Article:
HARRISBURG, Pa. — With a week to go until the state's budget deadline, Gov. Tom Wolf and leaders of the Republican-controlled Legislature are working through their remaining differences as they try to produce an agreement on a roughly $42 billion budget plan that they say will marshal substantial new aid for Pennsylvania’s public schools and environmental cleanups while cutting corporate taxes.
Greasing the skids this year is a massive influx of tax receipts leaving the state’s bank accounts flush with — by some estimates — $12 billion in reserves and surpluses, boosted by inflation and an economy juiced with federal pandemic subsidies.
There will be no broad tax cut, but there will be substantial new aid for public schools, as well as for services for the disabled, children and elderly that employ low-paid workers in high-turnover professions that suffered during the COVID-19 pandemic.
Lawmakers are also expected to approve significant sums of new money for mental health services and school security, including counseling.
Lawmakers are expected back in the Capitol on Monday, and votes could start soon after.
Perhaps the biggest sticking point is the amount of aid that Wolf, a Democrat, wants to send to public schools.
Talks are going on behind closed doors, as lobbyists circulate the Capitol's corridors and rank-and-file lawmakers await briefings from leadership.
Budget agreements typically get little public scrutiny before landing on a governor's desk. In most years, hundreds of pages of budget-related legislation emerge from the closed-door talks before several dozen bills are rushed through floor votes — all within two or three days.
Wolf is seeking what he calls “generational investments” in Pennsylvania's public schools and public universities.
For public schools, Wolf asked for almost $1.8 billion more for instruction, operations and special education, or about 21% more. Of that, $300 million was set aside for the 100 poorest public school districts and $200 million for special education.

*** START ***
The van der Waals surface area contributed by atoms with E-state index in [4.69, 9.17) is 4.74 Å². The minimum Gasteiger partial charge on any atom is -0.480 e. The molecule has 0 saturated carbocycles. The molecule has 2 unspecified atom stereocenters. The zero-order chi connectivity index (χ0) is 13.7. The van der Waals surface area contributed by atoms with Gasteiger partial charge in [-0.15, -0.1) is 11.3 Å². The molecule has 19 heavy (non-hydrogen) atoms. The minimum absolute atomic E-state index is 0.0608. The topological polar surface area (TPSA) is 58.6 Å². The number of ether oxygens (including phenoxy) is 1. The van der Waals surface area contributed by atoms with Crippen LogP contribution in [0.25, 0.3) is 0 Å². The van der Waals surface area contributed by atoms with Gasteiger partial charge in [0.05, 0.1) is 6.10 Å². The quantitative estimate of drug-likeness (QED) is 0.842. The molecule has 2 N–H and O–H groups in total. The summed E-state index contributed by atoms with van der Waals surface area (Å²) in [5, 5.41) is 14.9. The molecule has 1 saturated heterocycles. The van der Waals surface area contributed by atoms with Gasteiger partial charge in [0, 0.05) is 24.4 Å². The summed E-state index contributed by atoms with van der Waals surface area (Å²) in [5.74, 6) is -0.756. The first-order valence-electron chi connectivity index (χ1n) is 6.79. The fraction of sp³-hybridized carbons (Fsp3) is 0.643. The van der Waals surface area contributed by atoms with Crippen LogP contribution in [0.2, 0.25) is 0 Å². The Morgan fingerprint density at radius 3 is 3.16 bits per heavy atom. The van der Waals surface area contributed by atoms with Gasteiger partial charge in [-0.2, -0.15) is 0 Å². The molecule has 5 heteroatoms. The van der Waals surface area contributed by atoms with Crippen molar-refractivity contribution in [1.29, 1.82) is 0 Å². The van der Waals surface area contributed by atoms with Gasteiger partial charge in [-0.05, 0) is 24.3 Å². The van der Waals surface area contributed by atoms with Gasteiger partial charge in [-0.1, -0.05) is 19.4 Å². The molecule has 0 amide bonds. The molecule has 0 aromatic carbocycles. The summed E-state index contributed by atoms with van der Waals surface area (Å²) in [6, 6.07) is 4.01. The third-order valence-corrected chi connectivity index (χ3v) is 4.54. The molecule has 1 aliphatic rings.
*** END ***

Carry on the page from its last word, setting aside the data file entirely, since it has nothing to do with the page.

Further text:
Republican leaders are willing to send more money to public schools, but more like one-third to one-half of the amount Wolf requested. The state must be wary of overspending with an economic slowdown possibly on the way, they say.
On public universities, Wolf had sought $225 million for State System of Higher Education universities, including $150 million in one-time cash from the leftover federal aid, and $200 million annually to fund scholarships for students there.
Republican lawmakers have been friendly to Wolf's funding request for the public universities, now that the shrinking system carried out a cost-cutting consolidation.
But Wolf's administration is still trying to talk lawmakers into the scholarship program. In recent weeks, Wolf's office shifted strategy, and pitched a different funding source: an existing 2% tax on gambling at casino table games.
Even with so much money sloshing around, don't expect a broad-based tax cut on income or sales.
Instead, lawmakers are targeting a corporate tax cut, even though corporate tax collections in Pennsylvania have shrunk from about 20% of all collections to about 15% the past couple decades, largely because the Legislature ended a separate tax on business assets.